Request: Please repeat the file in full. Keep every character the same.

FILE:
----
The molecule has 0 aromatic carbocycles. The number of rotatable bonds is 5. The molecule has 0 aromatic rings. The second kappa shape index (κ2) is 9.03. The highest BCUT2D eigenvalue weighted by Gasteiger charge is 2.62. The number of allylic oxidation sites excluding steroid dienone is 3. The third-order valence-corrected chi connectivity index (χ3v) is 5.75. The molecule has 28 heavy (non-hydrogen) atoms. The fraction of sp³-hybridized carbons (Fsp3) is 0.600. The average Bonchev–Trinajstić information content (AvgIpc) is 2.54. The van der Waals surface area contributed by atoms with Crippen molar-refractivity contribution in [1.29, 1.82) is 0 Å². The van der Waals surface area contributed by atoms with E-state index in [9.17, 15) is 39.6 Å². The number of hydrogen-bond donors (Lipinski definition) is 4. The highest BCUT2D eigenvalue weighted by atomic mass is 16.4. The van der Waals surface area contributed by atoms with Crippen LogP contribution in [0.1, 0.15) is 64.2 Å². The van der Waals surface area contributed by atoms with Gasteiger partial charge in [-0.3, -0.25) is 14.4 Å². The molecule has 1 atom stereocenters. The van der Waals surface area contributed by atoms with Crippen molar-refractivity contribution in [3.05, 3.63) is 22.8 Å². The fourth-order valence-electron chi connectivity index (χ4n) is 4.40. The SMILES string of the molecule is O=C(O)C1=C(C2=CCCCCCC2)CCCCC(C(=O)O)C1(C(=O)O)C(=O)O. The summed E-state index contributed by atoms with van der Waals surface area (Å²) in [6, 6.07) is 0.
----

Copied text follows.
The molecule has 0 aromatic carbocycles. The number of rotatable bonds is 5. The molecule has 0 aromatic rings. The second kappa shape index (κ2) is 9.03. The highest BCUT2D eigenvalue weighted by Gasteiger charge is 2.62. The number of allylic oxidation sites excluding steroid dienone is 3. The third-order valence-corrected chi connectivity index (χ3v) is 5.75. The molecule has 28 heavy (non-hydrogen) atoms. The fraction of sp³-hybridized carbons (Fsp3) is 0.600. The average Bonchev–Trinajstić information content (AvgIpc) is 2.54. The van der Waals surface area contributed by atoms with Crippen molar-refractivity contribution in [1.29, 1.82) is 0 Å². The van der Waals surface area contributed by atoms with E-state index in [9.17, 15) is 39.6 Å². The number of hydrogen-bond donors (Lipinski definition) is 4. The highest BCUT2D eigenvalue weighted by atomic mass is 16.4. The van der Waals surface area contributed by atoms with Crippen LogP contribution in [0.1, 0.15) is 64.2 Å². The van der Waals surface area contributed by atoms with Gasteiger partial charge in [-0.3, -0.25) is 14.4 Å². The molecule has 1 atom stereocenters. The van der Waals surface area contributed by atoms with Crippen molar-refractivity contribution in [3.05, 3.63) is 22.8 Å². The fourth-order valence-electron chi connectivity index (χ4n) is 4.40. The SMILES string of the molecule is O=C(O)C1=C(C2=CCCCCCC2)CCCCC(C(=O)O)C1(C(=O)O)C(=O)O. The summed E-state index contributed by atoms with van der Waals surface area (Å²) in [6, 6.07) is 0.